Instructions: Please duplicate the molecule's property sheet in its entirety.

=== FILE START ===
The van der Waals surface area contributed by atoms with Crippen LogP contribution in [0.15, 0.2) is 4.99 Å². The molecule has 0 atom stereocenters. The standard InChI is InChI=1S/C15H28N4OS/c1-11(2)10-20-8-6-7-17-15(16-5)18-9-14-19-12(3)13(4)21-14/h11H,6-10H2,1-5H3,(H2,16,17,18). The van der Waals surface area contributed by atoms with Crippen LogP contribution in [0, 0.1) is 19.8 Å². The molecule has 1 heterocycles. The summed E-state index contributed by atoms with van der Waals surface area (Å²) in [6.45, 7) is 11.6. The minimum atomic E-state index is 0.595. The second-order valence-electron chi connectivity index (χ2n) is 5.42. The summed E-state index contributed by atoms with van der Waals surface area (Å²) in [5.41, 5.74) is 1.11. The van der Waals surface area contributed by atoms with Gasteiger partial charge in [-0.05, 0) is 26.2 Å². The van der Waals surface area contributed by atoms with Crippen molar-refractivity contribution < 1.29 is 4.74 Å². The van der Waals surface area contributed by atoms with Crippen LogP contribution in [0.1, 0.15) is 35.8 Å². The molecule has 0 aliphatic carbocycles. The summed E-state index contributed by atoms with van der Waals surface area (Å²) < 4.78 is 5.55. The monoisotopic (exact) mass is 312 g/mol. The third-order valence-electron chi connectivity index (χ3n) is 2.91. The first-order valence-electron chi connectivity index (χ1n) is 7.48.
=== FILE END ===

The van der Waals surface area contributed by atoms with Crippen LogP contribution in [0.15, 0.2) is 4.99 Å². The molecule has 0 atom stereocenters. The standard InChI is InChI=1S/C15H28N4OS/c1-11(2)10-20-8-6-7-17-15(16-5)18-9-14-19-12(3)13(4)21-14/h11H,6-10H2,1-5H3,(H2,16,17,18). The van der Waals surface area contributed by atoms with Crippen LogP contribution in [0, 0.1) is 19.8 Å². The molecule has 1 heterocycles. The summed E-state index contributed by atoms with van der Waals surface area (Å²) in [6.45, 7) is 11.6. The minimum atomic E-state index is 0.595. The second-order valence-electron chi connectivity index (χ2n) is 5.42. The summed E-state index contributed by atoms with van der Waals surface area (Å²) in [5.41, 5.74) is 1.11. The van der Waals surface area contributed by atoms with Gasteiger partial charge in [-0.05, 0) is 26.2 Å². The van der Waals surface area contributed by atoms with Crippen molar-refractivity contribution < 1.29 is 4.74 Å². The van der Waals surface area contributed by atoms with Crippen LogP contribution in [0.1, 0.15) is 35.8 Å². The molecule has 0 aliphatic carbocycles. The summed E-state index contributed by atoms with van der Waals surface area (Å²) < 4.78 is 5.55. The monoisotopic (exact) mass is 312 g/mol. The third-order valence-electron chi connectivity index (χ3n) is 2.91. The first-order valence-electron chi connectivity index (χ1n) is 7.48.